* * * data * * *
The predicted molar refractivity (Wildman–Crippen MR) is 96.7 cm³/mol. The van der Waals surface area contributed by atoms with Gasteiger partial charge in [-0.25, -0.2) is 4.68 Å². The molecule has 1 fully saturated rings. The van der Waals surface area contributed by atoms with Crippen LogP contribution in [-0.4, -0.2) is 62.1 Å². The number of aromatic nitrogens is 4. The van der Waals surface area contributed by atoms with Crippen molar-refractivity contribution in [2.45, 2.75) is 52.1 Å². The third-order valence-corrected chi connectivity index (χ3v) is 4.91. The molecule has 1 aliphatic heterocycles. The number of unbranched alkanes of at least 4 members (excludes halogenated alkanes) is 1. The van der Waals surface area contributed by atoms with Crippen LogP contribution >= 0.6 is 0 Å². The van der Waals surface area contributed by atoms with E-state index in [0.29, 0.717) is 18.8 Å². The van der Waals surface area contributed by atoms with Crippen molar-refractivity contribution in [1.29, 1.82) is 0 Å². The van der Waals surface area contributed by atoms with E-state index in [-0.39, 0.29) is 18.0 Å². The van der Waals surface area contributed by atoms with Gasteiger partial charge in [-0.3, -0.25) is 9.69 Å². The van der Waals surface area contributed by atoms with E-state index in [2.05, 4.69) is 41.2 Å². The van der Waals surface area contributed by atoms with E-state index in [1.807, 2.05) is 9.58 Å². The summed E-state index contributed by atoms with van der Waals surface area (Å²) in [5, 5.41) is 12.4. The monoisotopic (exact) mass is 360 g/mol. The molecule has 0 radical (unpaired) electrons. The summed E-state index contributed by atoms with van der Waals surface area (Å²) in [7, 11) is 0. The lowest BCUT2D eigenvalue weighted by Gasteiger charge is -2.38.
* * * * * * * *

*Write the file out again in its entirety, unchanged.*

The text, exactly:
The predicted molar refractivity (Wildman–Crippen MR) is 96.7 cm³/mol. The van der Waals surface area contributed by atoms with Gasteiger partial charge in [-0.25, -0.2) is 4.68 Å². The molecule has 1 fully saturated rings. The van der Waals surface area contributed by atoms with Crippen LogP contribution in [-0.4, -0.2) is 62.1 Å². The number of aromatic nitrogens is 4. The van der Waals surface area contributed by atoms with Crippen molar-refractivity contribution in [2.45, 2.75) is 52.1 Å². The third-order valence-corrected chi connectivity index (χ3v) is 4.91. The molecule has 1 aliphatic heterocycles. The number of unbranched alkanes of at least 4 members (excludes halogenated alkanes) is 1. The van der Waals surface area contributed by atoms with Crippen LogP contribution >= 0.6 is 0 Å². The van der Waals surface area contributed by atoms with E-state index in [0.29, 0.717) is 18.8 Å². The van der Waals surface area contributed by atoms with Crippen molar-refractivity contribution in [1.29, 1.82) is 0 Å². The van der Waals surface area contributed by atoms with E-state index in [-0.39, 0.29) is 18.0 Å². The van der Waals surface area contributed by atoms with Gasteiger partial charge in [-0.3, -0.25) is 9.69 Å². The van der Waals surface area contributed by atoms with E-state index in [2.05, 4.69) is 41.2 Å². The van der Waals surface area contributed by atoms with E-state index in [1.807, 2.05) is 9.58 Å². The summed E-state index contributed by atoms with van der Waals surface area (Å²) in [5, 5.41) is 12.4. The monoisotopic (exact) mass is 360 g/mol. The molecule has 0 radical (unpaired) electrons. The summed E-state index contributed by atoms with van der Waals surface area (Å²) in [7, 11) is 0. The lowest BCUT2D eigenvalue weighted by Gasteiger charge is -2.38.